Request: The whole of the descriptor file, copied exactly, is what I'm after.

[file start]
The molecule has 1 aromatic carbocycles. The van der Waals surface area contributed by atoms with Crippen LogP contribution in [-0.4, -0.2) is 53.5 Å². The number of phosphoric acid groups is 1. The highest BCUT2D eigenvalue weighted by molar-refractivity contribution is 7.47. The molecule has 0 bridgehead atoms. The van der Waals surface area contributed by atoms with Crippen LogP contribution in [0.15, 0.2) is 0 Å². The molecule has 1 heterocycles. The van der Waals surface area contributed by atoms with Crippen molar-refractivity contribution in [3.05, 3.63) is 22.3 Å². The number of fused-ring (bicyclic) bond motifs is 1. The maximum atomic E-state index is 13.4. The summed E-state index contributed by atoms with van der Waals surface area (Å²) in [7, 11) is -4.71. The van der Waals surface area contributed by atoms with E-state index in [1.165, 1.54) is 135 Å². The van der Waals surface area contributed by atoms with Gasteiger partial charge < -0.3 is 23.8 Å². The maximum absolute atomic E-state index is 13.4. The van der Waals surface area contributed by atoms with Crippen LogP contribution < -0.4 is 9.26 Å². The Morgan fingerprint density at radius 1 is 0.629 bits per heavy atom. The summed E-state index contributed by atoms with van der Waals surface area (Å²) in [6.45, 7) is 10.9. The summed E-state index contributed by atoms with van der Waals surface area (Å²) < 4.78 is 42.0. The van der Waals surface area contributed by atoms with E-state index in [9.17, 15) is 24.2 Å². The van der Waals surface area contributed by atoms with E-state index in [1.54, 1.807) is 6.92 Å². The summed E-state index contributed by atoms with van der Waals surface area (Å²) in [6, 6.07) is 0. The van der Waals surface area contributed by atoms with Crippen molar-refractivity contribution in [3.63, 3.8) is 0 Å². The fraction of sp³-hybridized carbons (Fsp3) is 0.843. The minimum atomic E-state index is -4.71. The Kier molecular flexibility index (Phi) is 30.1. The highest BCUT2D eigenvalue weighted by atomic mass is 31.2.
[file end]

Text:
The molecule has 1 aromatic carbocycles. The van der Waals surface area contributed by atoms with Crippen LogP contribution in [-0.4, -0.2) is 53.5 Å². The number of phosphoric acid groups is 1. The highest BCUT2D eigenvalue weighted by molar-refractivity contribution is 7.47. The molecule has 0 bridgehead atoms. The van der Waals surface area contributed by atoms with Crippen LogP contribution in [0.15, 0.2) is 0 Å². The molecule has 1 heterocycles. The van der Waals surface area contributed by atoms with Crippen molar-refractivity contribution in [3.05, 3.63) is 22.3 Å². The number of fused-ring (bicyclic) bond motifs is 1. The maximum atomic E-state index is 13.4. The summed E-state index contributed by atoms with van der Waals surface area (Å²) in [7, 11) is -4.71. The van der Waals surface area contributed by atoms with E-state index in [1.165, 1.54) is 135 Å². The van der Waals surface area contributed by atoms with Gasteiger partial charge < -0.3 is 23.8 Å². The maximum absolute atomic E-state index is 13.4. The van der Waals surface area contributed by atoms with Crippen LogP contribution < -0.4 is 9.26 Å². The Morgan fingerprint density at radius 1 is 0.629 bits per heavy atom. The summed E-state index contributed by atoms with van der Waals surface area (Å²) in [6.45, 7) is 10.9. The summed E-state index contributed by atoms with van der Waals surface area (Å²) < 4.78 is 42.0. The van der Waals surface area contributed by atoms with E-state index in [9.17, 15) is 24.2 Å². The van der Waals surface area contributed by atoms with E-state index in [1.54, 1.807) is 6.92 Å². The summed E-state index contributed by atoms with van der Waals surface area (Å²) in [6, 6.07) is 0. The van der Waals surface area contributed by atoms with Crippen molar-refractivity contribution in [3.63, 3.8) is 0 Å². The fraction of sp³-hybridized carbons (Fsp3) is 0.843. The minimum atomic E-state index is -4.71. The Kier molecular flexibility index (Phi) is 30.1. The highest BCUT2D eigenvalue weighted by atomic mass is 31.2.